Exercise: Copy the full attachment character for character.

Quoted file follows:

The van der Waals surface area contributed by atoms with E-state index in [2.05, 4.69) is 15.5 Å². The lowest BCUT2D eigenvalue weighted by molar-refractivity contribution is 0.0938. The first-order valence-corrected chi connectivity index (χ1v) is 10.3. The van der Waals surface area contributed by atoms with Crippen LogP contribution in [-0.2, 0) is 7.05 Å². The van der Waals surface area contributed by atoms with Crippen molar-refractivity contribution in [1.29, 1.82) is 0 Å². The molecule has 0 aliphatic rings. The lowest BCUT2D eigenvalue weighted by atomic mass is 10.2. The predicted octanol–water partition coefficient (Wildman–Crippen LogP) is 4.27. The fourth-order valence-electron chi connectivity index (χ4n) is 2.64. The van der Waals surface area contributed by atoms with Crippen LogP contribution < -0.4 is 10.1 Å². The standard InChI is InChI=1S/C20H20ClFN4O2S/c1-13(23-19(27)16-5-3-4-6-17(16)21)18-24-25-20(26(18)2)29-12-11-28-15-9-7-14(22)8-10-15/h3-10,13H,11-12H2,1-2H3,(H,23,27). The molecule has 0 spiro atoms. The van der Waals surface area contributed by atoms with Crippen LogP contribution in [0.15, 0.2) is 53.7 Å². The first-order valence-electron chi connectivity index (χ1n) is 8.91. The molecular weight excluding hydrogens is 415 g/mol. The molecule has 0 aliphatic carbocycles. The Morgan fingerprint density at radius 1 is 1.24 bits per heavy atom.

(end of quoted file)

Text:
The van der Waals surface area contributed by atoms with E-state index in [2.05, 4.69) is 15.5 Å². The lowest BCUT2D eigenvalue weighted by molar-refractivity contribution is 0.0938. The first-order valence-corrected chi connectivity index (χ1v) is 10.3. The van der Waals surface area contributed by atoms with Crippen LogP contribution in [-0.2, 0) is 7.05 Å². The van der Waals surface area contributed by atoms with Crippen molar-refractivity contribution in [1.29, 1.82) is 0 Å². The molecule has 0 aliphatic rings. The lowest BCUT2D eigenvalue weighted by atomic mass is 10.2. The predicted octanol–water partition coefficient (Wildman–Crippen LogP) is 4.27. The fourth-order valence-electron chi connectivity index (χ4n) is 2.64. The van der Waals surface area contributed by atoms with Crippen LogP contribution < -0.4 is 10.1 Å². The standard InChI is InChI=1S/C20H20ClFN4O2S/c1-13(23-19(27)16-5-3-4-6-17(16)21)18-24-25-20(26(18)2)29-12-11-28-15-9-7-14(22)8-10-15/h3-10,13H,11-12H2,1-2H3,(H,23,27). The molecule has 0 spiro atoms. The van der Waals surface area contributed by atoms with Crippen LogP contribution in [0.15, 0.2) is 53.7 Å². The first-order valence-electron chi connectivity index (χ1n) is 8.91. The molecular weight excluding hydrogens is 415 g/mol. The molecule has 0 aliphatic carbocycles. The Morgan fingerprint density at radius 1 is 1.24 bits per heavy atom.